Howard M. Rinehart was early USA aviation pioneer who in 1909 was trained by the Wrights to fly.
Rhinehart eventually earned his Transport Pilot's License and also flew as a mercenary in Mexico in the 1915's.
The most prestigious aviation race during the early 1900's was the International Aviation Cup, known as the Gordon Bennett Trophy named after its sponsor, James Gordon Bennett, the flamboyant American publisher of the New York Herald and the Paris Herald. The first race was held at the Betheny Plain outside Reims from August 22 to 29, 1909.
Together with Orville Wright, Milton Bauman and Charles Hampson Grant, they designed the Dayton-Wright RB-1 (Rinehart-Bauman model one) specifically as a race plane to compete in the air race. The RB-1 that had its first flight in 1920 featured a flush canopy, fully retractable landing gear, the first of its kind, and a wing with both leading-edge and trailing-edge flaps.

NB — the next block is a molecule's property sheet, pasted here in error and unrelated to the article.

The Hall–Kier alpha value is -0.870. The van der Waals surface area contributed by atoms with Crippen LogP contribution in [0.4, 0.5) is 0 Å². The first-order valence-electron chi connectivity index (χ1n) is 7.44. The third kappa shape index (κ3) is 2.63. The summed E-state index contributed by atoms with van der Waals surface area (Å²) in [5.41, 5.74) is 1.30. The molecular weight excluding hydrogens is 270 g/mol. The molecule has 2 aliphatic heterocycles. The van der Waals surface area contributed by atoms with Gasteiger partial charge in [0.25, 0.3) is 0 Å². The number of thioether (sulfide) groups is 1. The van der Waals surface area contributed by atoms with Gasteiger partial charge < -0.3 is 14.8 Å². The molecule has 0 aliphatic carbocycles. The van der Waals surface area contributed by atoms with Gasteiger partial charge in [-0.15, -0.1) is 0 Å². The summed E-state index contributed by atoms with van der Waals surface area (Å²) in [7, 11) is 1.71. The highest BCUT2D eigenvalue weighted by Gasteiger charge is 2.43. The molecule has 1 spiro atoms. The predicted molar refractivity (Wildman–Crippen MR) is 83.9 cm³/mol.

The RB-had its first flight in 1920 with Rhinehart at the controls.
Dismantled and shipped to France for the 6th race of three round trips of a 62-mile straight course between held at Etampes and Gidy, France. There were starters from the USA, Great Britain and France.
Four of the six pilots dropped out with mechanical trouble, though George Kirsch had a first lap at 178 mph. The winner, at an average of 168.732 mph, was Sadi Lecointe, in a Nieuport 29V. In second was Bernard de Romanet in a SPAD S.20bis; his average speed of 112.851 mph would have been much higher if not for a stop.
Rhinehart was forced to withdraw after a cable failure prevented full retraction of the gear/flap mechanism. After the race it was returned to the United States. The RB-1 is now preserved at the Henry Ford Museum in Dearborn, Michigan.
Many of the RB-1's advanced ground breaking features were incorporated into not only a prototype fighter design, the XPS-1, but became standard equipment in all other aircraft designs as well.